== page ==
Limiting the retention time is one of the principles of the processing of personal data. If the retention period of the data is not provided by law, when determining the retention periods, the following must be taken into account, for example:
Describe your own process for evaluating retention periods.
The purpose of a data protection impact assessment is to help identify, assess and manage the risks involved in the processing of personal data. An impact assessment must be carried out when the processing of personal data is likely to pose a high risk to people's rights and freedoms. Risks are increased by, for example, the use of new technologies, the processing of sensitive personal data, the automation of personal characteristics or the scale of processing in general.
Task owner regularly evaluates organisation's processing of personal data, in particular, the databanks and related processing purposes and the data systems used, in order to determine the need for impact assessments. Task owner is also responsible for ensuring the identified impact assessments get conducted and documented.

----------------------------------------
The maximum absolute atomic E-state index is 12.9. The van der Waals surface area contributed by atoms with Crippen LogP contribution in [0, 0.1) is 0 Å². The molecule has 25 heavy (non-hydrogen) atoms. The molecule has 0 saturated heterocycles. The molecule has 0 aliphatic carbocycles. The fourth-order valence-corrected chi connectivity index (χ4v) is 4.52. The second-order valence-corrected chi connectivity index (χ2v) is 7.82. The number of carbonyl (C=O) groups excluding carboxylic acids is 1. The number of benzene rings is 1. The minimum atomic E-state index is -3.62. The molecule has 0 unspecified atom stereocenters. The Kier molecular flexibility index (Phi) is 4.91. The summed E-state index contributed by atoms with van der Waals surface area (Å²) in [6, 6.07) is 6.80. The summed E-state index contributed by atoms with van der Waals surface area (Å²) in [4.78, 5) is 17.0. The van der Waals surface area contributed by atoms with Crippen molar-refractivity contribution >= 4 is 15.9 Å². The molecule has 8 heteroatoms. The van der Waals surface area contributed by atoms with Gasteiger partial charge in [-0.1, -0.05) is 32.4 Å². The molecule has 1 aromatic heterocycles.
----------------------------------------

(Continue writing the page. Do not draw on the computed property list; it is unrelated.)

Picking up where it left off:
The organization should identify the statutory obligations concerning data subjects in relation to decisions concerning data subjects that are based on automated processing (e.g. notifying the data subject of automated decision-making) and ensure that these requirements are met in its own operations.
If our organization provides information society services directly to a child, it is legal to process personal data on the basis of consent if the child is at least 16 years old.
If the child is under the age of 16, such processing is lawful only if and to the extent that the child's parent has given his or her consent or authorization.
Our organization has defined the relevant situations and the procedures to be applied to ensure that consent is obtained from the child's parents, if necessary.